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Medical Terminology Daily (MTD) is a blog sponsored by Clinical Anatomy Associates, Inc. as a service to the medical community, medical students, and the medical industry. We will post a workweek daily medical or surgical term, its meaning and usage, as well as biographical notes on anatomists, surgeons, and researchers through the ages. Be warned that some of the images used depict human anatomical specimens.

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A Moment in History

Giovanni Batista Morgagni
Original image courtesy of National Institutes of Health

Giovanni Battista Morgagni

(1682 - 1771)

Italian anatomist, physician, and pathologist, Morgagni was born in the city of Forli. He started his medical studies at the University of Bologna, graduating in 1701 with a degree in Medicine and Philosophy. In 1712 he became a professor of anatomy at the University of Padua, Italy, 175 years after Andreas Vesalius. Morgagni was offered and accepted the Chair of Anatomy in 1715 at the University of Padua. Although Morgagni held a position at the anatomy department of the University of Padua, his name is associated mostly with his pathological studies.

Morgagni was interested in the works of Theophile Boneti (1620 - 1689), who started analyzing the correlation between post-mortem anatomical findings and diseases. He tried to establish a relation between the disease and the cause of death. In 1761 Morgagni published his most influential work "De Sedibus et Causis Morburum Per Anatomen Indagatis"  (On the Sites and Causes of Diseases, Investigated by Dissection). His work was essential for pathological anatomy to be recognized as a science in itself.

Morgagni was elected to become a member of several Academies of Science and Surgery: The Royal Society of London, The Academy of Science in Paris, The Berlin Academy of Science, and the Imperial Academy of Saint Petersburg in Russia. He is remembered today by several eponyms in anatomy and pathology:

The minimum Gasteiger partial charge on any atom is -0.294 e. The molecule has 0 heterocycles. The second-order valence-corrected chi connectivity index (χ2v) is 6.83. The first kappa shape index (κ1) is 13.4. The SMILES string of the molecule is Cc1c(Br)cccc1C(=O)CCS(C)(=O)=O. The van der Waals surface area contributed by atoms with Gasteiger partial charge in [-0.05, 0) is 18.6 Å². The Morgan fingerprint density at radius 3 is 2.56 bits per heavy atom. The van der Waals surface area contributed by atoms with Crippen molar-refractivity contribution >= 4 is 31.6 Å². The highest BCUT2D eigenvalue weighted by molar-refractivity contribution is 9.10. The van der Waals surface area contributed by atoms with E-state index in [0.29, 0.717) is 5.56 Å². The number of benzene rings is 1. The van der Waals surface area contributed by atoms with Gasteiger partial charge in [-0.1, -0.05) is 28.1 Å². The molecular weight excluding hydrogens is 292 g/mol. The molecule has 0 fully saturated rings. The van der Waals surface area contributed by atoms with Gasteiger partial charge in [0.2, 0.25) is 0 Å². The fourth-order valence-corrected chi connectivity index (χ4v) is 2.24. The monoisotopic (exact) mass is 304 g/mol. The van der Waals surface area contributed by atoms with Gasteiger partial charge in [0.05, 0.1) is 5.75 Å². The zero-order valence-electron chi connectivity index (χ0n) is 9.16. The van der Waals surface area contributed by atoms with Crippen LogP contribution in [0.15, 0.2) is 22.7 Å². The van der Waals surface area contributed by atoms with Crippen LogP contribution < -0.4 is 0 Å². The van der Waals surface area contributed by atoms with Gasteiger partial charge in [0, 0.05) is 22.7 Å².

• Morgagni's caruncle or lobe, referring to the miidle lobe of the prostate
• Morgagni's columns: the anal (or anorectal) colums
• Morgagni's concha, referring to the superior nasal concha
• Morgagni's foramina: two hiatuses in the respiratory diaphragm allowing for passage of the superior epigastric vessels
 Morgagni's hernia: an hiatal hernia through Morgagni's foramen, in the respiratory diaphragm
• Morgagni's ventricle: an internal pouch or dilation between the true and false vocal cords in the larynx
• Morgagni's nodules: the nodules at the point of coaptation of the leaflets (cusps) of the pulmonary valve. Erroneously called the "nodules of Arantius", which are only found in the aortic valve

Sources:
1. "A Note From History:The First Printed Case Reports of Cancer" Hadju, S.I. Cancer 2010;116:2493–8
2. "Giovanni Battista Morgagni" Klotz, O. Can Med Assoc J 1932 27:3 298-303
3. "Morgagni (1682 -1771)" JAMA 1964 187:12 948-950

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Inferior vena cava

The inferior vena cava (IVC) in one of the great vessels. It brings deoxygenated blood from the lower extremities, pelvis, and areas of the abdomen to the right atrium of the heart.

As a side note, the blood returning from the digestive system does not usually enter the IVC. It has it its own venous subsystem converging into the liver by way of the portal vein.

The IVC is formed by the confluence of the right and left common iliac veins. This lower end of the inferior vena cava is found anterior to the L4-L5 intervertebral disc. The IVC covers the superior aspect of the body of L5.

The IVC ascends to the right of the abdominal aorta and anterolateral to the vertebral bodies. It receives several branches as it passes superiorly:

• Common iliac veins
• Lumbar veins
• Gonadal veins
• Renal veins
• Right suprarenal veins
• Hepatic veins
• Inferior phrenic veins

Anterior view of the IVC. Gray, 1918
Image modified from the original by Gray (1918)

As the IVC passes posterior to the liver, it is hugged by the mass of the posterior aspect of the liver, it will receive the hepatics veins, and pass through the IVC hiatus of the respiratory diaphragm, entering immediately into the right atrium of the heart. At this point the IVC will present an incomplete venous valve known as the Eustachian valve, named after Bartolomeo Eustachius (c1500 - 1574).

Sources:
1. "Tratado de Anatomia Humana" Testut et Latarjet 8 Ed. 1931 Salvat Editores, Spain
2. "Gray's Anatomy" 38th British Ed. Churchill Livingstone 1995
3. "Reconstructive Anatomy: A Method for the Study of Human Structure: Arnold, M WB Saunders1968